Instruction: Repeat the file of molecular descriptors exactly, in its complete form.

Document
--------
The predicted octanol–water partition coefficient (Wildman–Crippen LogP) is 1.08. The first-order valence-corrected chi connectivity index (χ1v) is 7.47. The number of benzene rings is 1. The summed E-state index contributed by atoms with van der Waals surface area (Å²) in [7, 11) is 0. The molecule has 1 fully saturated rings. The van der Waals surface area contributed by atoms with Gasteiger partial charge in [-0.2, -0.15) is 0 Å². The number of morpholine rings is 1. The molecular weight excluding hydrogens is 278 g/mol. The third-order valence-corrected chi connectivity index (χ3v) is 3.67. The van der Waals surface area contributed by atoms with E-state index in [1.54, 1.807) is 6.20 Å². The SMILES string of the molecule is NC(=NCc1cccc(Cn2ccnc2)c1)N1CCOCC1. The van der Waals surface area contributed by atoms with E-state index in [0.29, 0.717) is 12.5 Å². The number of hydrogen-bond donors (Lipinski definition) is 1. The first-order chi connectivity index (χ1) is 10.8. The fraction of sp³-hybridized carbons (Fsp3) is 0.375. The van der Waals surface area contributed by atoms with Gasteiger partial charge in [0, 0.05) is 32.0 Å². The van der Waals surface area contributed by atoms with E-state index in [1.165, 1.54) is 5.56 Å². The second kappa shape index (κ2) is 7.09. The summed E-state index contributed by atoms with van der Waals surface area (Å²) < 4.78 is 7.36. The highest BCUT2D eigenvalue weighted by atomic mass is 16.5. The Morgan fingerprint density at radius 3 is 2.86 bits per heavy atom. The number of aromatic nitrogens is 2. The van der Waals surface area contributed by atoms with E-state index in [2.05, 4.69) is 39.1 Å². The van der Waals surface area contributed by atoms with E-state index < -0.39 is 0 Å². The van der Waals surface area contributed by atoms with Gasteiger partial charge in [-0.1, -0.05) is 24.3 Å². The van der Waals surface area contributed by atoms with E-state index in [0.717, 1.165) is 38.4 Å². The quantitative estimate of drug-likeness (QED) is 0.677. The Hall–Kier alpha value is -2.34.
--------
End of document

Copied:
The predicted octanol–water partition coefficient (Wildman–Crippen LogP) is 1.08. The first-order valence-corrected chi connectivity index (χ1v) is 7.47. The number of benzene rings is 1. The summed E-state index contributed by atoms with van der Waals surface area (Å²) in [7, 11) is 0. The molecule has 1 fully saturated rings. The van der Waals surface area contributed by atoms with Gasteiger partial charge in [-0.2, -0.15) is 0 Å². The number of morpholine rings is 1. The molecular weight excluding hydrogens is 278 g/mol. The third-order valence-corrected chi connectivity index (χ3v) is 3.67. The van der Waals surface area contributed by atoms with E-state index in [1.54, 1.807) is 6.20 Å². The SMILES string of the molecule is NC(=NCc1cccc(Cn2ccnc2)c1)N1CCOCC1. The van der Waals surface area contributed by atoms with E-state index in [0.29, 0.717) is 12.5 Å². The number of hydrogen-bond donors (Lipinski definition) is 1. The first-order chi connectivity index (χ1) is 10.8. The fraction of sp³-hybridized carbons (Fsp3) is 0.375. The van der Waals surface area contributed by atoms with Gasteiger partial charge in [0, 0.05) is 32.0 Å². The van der Waals surface area contributed by atoms with E-state index in [1.165, 1.54) is 5.56 Å². The second kappa shape index (κ2) is 7.09. The summed E-state index contributed by atoms with van der Waals surface area (Å²) < 4.78 is 7.36. The highest BCUT2D eigenvalue weighted by atomic mass is 16.5. The Morgan fingerprint density at radius 3 is 2.86 bits per heavy atom. The number of aromatic nitrogens is 2. The van der Waals surface area contributed by atoms with E-state index in [2.05, 4.69) is 39.1 Å². The van der Waals surface area contributed by atoms with E-state index < -0.39 is 0 Å². The van der Waals surface area contributed by atoms with Gasteiger partial charge in [-0.1, -0.05) is 24.3 Å². The van der Waals surface area contributed by atoms with E-state index in [0.717, 1.165) is 38.4 Å². The quantitative estimate of drug-likeness (QED) is 0.677. The Hall–Kier alpha value is -2.34.